Homelessness, Addiction and Hope

I haven’t written about my nephew Aaron in a while and I thought I would share a little more about his journey. The good news is that Cooper Hospital’s extended care program has been excellent in helping him extend his sobriety and in providing medical and psychological follow up care. I have seen first hand how positive they are toward him as well as how they also provide him with necessary guidance when he isn’t doing all that he should do.

He lost the cell phone that they provided to him and explained that he would have to replace the phone that he lost. I bought him another phone at Walmart (about $40.00) and we met with an LPN that assists him. She was caring and supportive, but also discussed how he missed the transportation set up to bring him into their office because the driver couldn’t reach him by phone to let him know he was at the motel. I explained that I wasn’t able to contact him to find out if he needed food or to give him his weekly money allowance because I couldn’t contact him. He shook his head in agreement and told us that he was upset with himself for losing the phone.

Less than three weeks later he lost another phone on the bus from Camden to his motel room. He was able to get someone to allow him to call me and tell me about this. He was desperate and told me he was out of food and money. It was snowing and he wanted me to come to Cherry Hill that evening. When he is desperate, his bipolar tendencies manifest themselves in pleading and negotiating with me. I calmly explained that I wasn’t going to drive in a snow storm and used the opportunity to discuss how losing another phone made his life more difficult. I could hear the person that lent him the phone asking him to hang up and give them their phone back. I told him that I would be at his motel room two days from our conversation at two o’clock and hung up.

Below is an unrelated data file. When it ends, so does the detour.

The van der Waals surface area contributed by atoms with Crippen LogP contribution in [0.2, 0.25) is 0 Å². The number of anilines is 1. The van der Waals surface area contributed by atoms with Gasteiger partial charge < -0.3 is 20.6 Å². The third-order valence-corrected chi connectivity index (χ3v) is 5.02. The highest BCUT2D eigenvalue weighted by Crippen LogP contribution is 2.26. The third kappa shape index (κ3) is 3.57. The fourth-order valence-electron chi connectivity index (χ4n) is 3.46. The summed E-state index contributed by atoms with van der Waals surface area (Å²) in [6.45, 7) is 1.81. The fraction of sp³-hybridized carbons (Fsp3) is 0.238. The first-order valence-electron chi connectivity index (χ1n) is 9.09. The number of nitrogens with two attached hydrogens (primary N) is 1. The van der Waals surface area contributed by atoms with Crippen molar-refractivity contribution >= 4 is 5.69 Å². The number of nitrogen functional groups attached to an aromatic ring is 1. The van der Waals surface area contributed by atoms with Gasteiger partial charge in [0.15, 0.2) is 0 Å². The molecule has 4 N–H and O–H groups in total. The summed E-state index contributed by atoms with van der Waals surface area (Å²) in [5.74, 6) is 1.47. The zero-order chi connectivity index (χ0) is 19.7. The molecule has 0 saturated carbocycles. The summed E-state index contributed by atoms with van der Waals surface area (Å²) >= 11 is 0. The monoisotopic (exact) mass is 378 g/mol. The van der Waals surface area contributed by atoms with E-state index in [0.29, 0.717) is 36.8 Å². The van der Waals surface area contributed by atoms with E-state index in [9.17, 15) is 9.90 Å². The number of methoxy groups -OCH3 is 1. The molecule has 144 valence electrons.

That may seem harsh, but I didn’t create the problem and wasn’t able to drive 45 minutes each way until the day and time I told him. In addition to this, I had to get the food that he wanted. I had spent a lot of time with his counselors, Social Security and a bank to get his claim settled and become his representative payee. I have tried to explain how difficult and time consuming this was, and he told me how appreciative he was, but he still reacts like an impatient teenager that just happens to be 47 years old.

I drove to Cherry Hill to give him his food and we went to the Walmart that was near him to buy another phone and minutes for the phone. Without being preachy, but needing to make a point, I explained how this impacted both of us and how he needed to be more responsible with this phone, Now that his claim has been settled, I increased the amount of money that he gets weekly and set up my next visit. Less than a week later, and before the day and time scheduled, he begged me to meet him in Camden for his next doctor’s appointment and meet with his LPN / counselor.

It actually worked out well because Social Security started a re-review of his claim and they needed 12 pages of paperwork completed that also needed medical information. As I talked to him, I confirmed that he received his $600 stimulus payment in January and that he had spent it all. He had a lot of new clothes, but really couldn’t really explain how he spent all of the money. As we were leaving the office, he became very agitated and insisted that he didn’t have any money and was starving and had to get a prescription. This really concerned me because that was how he had acted when he was using drugs. I am not sure what to think and not sure what to do, but they do test him on a regular basis. This is not a short term process and is subject to change,

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I have a BA in Psychology and a teaching certificate as a Special Education teacher. I have a MA in Student Personnel Services and I recently retired from my position as a Guidance Counselor. I have been active on advisory boards concerning disability issues for over 25 years. I also have over 25 years of business experience in Human Resources and Operations Management.

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